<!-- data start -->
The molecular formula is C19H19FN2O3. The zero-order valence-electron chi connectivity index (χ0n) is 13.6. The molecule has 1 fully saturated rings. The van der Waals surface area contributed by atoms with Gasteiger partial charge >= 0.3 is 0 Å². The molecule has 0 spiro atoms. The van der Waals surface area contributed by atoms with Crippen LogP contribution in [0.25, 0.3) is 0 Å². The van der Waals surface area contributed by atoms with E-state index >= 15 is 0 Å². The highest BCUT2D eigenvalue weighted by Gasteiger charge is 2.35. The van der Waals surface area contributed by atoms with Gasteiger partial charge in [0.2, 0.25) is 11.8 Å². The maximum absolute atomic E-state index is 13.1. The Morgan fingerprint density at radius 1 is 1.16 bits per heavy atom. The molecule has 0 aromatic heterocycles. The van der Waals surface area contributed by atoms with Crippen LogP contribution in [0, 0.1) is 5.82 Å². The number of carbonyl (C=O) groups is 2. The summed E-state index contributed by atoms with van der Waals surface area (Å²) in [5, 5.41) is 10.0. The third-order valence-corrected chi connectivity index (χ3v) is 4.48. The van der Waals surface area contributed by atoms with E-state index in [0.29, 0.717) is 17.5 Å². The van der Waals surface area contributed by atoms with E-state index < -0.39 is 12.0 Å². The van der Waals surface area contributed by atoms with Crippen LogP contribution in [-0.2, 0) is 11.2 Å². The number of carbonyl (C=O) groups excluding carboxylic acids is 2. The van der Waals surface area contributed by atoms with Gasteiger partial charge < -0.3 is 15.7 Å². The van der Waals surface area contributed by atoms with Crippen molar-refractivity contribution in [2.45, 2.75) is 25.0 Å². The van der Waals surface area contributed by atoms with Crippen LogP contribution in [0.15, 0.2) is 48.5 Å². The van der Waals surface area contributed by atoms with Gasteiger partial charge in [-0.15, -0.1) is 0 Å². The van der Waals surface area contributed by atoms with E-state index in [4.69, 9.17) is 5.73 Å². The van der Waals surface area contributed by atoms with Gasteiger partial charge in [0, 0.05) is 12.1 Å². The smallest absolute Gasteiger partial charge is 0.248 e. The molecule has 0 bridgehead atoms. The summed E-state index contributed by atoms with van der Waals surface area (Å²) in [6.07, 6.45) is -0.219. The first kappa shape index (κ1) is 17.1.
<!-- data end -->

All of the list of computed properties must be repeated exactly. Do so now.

The molecular formula is C19H19FN2O3. The zero-order valence-electron chi connectivity index (χ0n) is 13.6. The molecule has 1 fully saturated rings. The van der Waals surface area contributed by atoms with Gasteiger partial charge >= 0.3 is 0 Å². The molecule has 0 spiro atoms. The van der Waals surface area contributed by atoms with Crippen LogP contribution in [0.25, 0.3) is 0 Å². The van der Waals surface area contributed by atoms with E-state index >= 15 is 0 Å². The highest BCUT2D eigenvalue weighted by Gasteiger charge is 2.35. The van der Waals surface area contributed by atoms with Gasteiger partial charge in [0.2, 0.25) is 11.8 Å². The maximum absolute atomic E-state index is 13.1. The Morgan fingerprint density at radius 1 is 1.16 bits per heavy atom. The molecule has 0 aromatic heterocycles. The van der Waals surface area contributed by atoms with Crippen LogP contribution in [0, 0.1) is 5.82 Å². The number of carbonyl (C=O) groups is 2. The summed E-state index contributed by atoms with van der Waals surface area (Å²) in [5, 5.41) is 10.0. The third-order valence-corrected chi connectivity index (χ3v) is 4.48. The van der Waals surface area contributed by atoms with E-state index in [0.29, 0.717) is 17.5 Å². The van der Waals surface area contributed by atoms with E-state index < -0.39 is 12.0 Å². The van der Waals surface area contributed by atoms with Crippen LogP contribution in [-0.2, 0) is 11.2 Å². The number of carbonyl (C=O) groups excluding carboxylic acids is 2. The van der Waals surface area contributed by atoms with Gasteiger partial charge < -0.3 is 15.7 Å². The van der Waals surface area contributed by atoms with Crippen molar-refractivity contribution in [2.45, 2.75) is 25.0 Å². The van der Waals surface area contributed by atoms with Crippen LogP contribution in [0.15, 0.2) is 48.5 Å². The van der Waals surface area contributed by atoms with Gasteiger partial charge in [-0.15, -0.1) is 0 Å². The van der Waals surface area contributed by atoms with E-state index in [4.69, 9.17) is 5.73 Å². The van der Waals surface area contributed by atoms with Gasteiger partial charge in [0, 0.05) is 12.1 Å². The smallest absolute Gasteiger partial charge is 0.248 e. The molecule has 0 bridgehead atoms. The summed E-state index contributed by atoms with van der Waals surface area (Å²) in [6.07, 6.45) is -0.219. The first kappa shape index (κ1) is 17.1.